Why should the entire American Jewish community welcome this reasoning? Because it applies one of our fundamental beliefs; that no person or institution should be discriminated against on account of religious affiliation. To suggest that states may provide scholarships to schoolchildren for use at public schools or secular private schools but not religious private schools is to discriminate against religion. But there are two other values, deeply held and loudly proclaimed by the American Jewish community, that should also compel us all to welcome the reality of school choice.

The Jewish community often trumpets its commitment to “social justice,” a fundamental component of which is an effort to minimize the role of personal wealth in one’s ability to secure the basic needs necessary for a productive and dignified life. Thus, the Jewish community promotes government funding of housing, medical care and feeding of the less fortunate in the forms of public housing, Medicaid and food stamps. Yet, when it comes to education, this principle is cast aside. Wealthy parents can choose any school they want for their kids; middle class parents can manage to move to suburbs where fine public schools exist; the poor, however, may be left to fend for themselves and restricted to dysfunctional public schools in the name of an interpretation of the Constitution now explicitly rejected by our nation’s courts. To continue down this path is to call the community’s commitment to real social justice — measured in terms of its concrete betterment of people’s lives — into question.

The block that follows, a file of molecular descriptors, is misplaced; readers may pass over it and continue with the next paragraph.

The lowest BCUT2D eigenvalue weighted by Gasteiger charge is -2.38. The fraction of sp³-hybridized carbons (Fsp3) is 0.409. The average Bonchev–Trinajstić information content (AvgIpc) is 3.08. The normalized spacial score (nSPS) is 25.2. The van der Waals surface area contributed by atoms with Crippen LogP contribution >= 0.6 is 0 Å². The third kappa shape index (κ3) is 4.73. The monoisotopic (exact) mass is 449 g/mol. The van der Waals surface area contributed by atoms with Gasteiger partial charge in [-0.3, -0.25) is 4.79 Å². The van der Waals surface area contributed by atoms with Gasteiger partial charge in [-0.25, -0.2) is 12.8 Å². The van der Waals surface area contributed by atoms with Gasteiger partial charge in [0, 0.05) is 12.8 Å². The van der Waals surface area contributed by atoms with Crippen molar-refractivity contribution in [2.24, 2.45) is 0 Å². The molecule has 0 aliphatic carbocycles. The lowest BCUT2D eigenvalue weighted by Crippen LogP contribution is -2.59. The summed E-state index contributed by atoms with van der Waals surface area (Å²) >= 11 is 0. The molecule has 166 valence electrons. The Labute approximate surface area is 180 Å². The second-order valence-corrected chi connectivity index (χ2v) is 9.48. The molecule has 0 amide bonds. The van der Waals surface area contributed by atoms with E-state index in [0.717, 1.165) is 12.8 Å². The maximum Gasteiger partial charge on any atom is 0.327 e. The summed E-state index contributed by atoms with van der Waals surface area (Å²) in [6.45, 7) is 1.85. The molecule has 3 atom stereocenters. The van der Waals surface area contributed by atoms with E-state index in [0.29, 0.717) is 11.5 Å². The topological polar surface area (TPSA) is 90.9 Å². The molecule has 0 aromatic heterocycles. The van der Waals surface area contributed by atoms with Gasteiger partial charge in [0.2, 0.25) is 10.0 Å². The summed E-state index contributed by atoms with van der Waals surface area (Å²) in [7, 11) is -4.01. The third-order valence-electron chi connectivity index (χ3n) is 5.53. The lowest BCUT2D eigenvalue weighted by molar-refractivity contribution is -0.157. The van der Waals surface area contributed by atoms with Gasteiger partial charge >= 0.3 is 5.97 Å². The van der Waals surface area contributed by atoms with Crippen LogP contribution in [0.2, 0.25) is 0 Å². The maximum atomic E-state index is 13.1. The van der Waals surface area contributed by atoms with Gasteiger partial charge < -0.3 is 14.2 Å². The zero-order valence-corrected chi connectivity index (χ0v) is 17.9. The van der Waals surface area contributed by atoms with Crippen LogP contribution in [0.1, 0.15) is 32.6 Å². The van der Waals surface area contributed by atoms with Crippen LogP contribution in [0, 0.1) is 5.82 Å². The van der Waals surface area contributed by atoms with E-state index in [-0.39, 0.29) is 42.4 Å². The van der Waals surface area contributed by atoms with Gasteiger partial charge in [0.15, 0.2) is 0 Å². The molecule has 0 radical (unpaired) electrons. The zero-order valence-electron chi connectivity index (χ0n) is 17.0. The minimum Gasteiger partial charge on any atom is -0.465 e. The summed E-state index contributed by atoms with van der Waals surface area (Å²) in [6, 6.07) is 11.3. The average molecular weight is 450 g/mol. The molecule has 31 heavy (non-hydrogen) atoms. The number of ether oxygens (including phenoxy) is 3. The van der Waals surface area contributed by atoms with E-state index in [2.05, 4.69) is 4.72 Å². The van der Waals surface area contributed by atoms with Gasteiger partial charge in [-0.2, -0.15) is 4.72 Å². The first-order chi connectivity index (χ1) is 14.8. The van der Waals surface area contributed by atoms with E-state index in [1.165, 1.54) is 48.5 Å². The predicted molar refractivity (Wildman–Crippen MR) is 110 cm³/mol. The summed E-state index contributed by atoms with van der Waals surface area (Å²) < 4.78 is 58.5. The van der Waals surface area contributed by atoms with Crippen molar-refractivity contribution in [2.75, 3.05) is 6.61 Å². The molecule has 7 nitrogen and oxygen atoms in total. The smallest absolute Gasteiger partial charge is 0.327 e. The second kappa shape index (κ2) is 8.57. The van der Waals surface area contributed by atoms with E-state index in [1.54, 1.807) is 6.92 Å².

Finally, we are all aware of the crisis of continuity that confronts our American Jewish community. Much has been written and spoken of the desperate need to break the wave of assimilation. Yet, despite the knowledge that a Jewish day school education is the best guarantee of Jewish affiliation and participation, our community is prepared to let our devotion to a misreading of the Constitution surpass our commitment to raise the next generation of Jewish children. There are many parents who would like to send their children to day schools, but cannot afford to do so. Moreover, our Jewish community schools (of all denominations) continue to operate under severe deficit conditions. The crisis of continuity demands that we accept support for Jewish education from all legitimate quarters, and that now includes government provided vouchers.

The energy currently fueling the American school choice movement is a combination evidence and morality. The evidence is what Jonathan Kozol termed the “savage inequalities” of our nation’s public schools where children are not learning to read or add. These facts are morally unacceptable and call for solutions that do not entail sacrificing another generation of children while we spend more money trying to fix our education system again. Now that the constitutional argument against school choice has been laid to rest, it is time for us to welcome it as a reality that will improve the lives of children.